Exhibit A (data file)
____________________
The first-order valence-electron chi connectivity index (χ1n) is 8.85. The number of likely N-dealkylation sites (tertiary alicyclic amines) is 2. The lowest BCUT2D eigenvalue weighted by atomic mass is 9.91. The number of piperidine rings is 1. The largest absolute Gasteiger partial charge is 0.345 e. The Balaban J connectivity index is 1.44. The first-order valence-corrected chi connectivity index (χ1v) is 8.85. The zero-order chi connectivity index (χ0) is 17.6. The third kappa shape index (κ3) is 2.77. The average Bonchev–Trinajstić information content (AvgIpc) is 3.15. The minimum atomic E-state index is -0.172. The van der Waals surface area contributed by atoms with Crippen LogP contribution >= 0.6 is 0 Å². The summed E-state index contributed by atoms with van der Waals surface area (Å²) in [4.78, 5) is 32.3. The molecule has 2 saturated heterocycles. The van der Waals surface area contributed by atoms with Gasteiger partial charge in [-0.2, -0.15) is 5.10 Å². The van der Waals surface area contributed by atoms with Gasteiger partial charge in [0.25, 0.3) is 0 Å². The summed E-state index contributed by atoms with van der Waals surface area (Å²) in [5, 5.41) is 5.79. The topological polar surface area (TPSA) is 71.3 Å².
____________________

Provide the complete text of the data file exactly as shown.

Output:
The first-order valence-electron chi connectivity index (χ1n) is 8.85. The number of likely N-dealkylation sites (tertiary alicyclic amines) is 2. The lowest BCUT2D eigenvalue weighted by atomic mass is 9.91. The number of piperidine rings is 1. The largest absolute Gasteiger partial charge is 0.345 e. The Balaban J connectivity index is 1.44. The first-order valence-corrected chi connectivity index (χ1v) is 8.85. The zero-order chi connectivity index (χ0) is 17.6. The third kappa shape index (κ3) is 2.77. The average Bonchev–Trinajstić information content (AvgIpc) is 3.15. The minimum atomic E-state index is -0.172. The van der Waals surface area contributed by atoms with Crippen LogP contribution >= 0.6 is 0 Å². The summed E-state index contributed by atoms with van der Waals surface area (Å²) in [4.78, 5) is 32.3. The molecule has 2 saturated heterocycles. The van der Waals surface area contributed by atoms with Gasteiger partial charge in [-0.2, -0.15) is 5.10 Å². The van der Waals surface area contributed by atoms with Gasteiger partial charge in [0.25, 0.3) is 0 Å². The summed E-state index contributed by atoms with van der Waals surface area (Å²) in [5, 5.41) is 5.79. The topological polar surface area (TPSA) is 71.3 Å².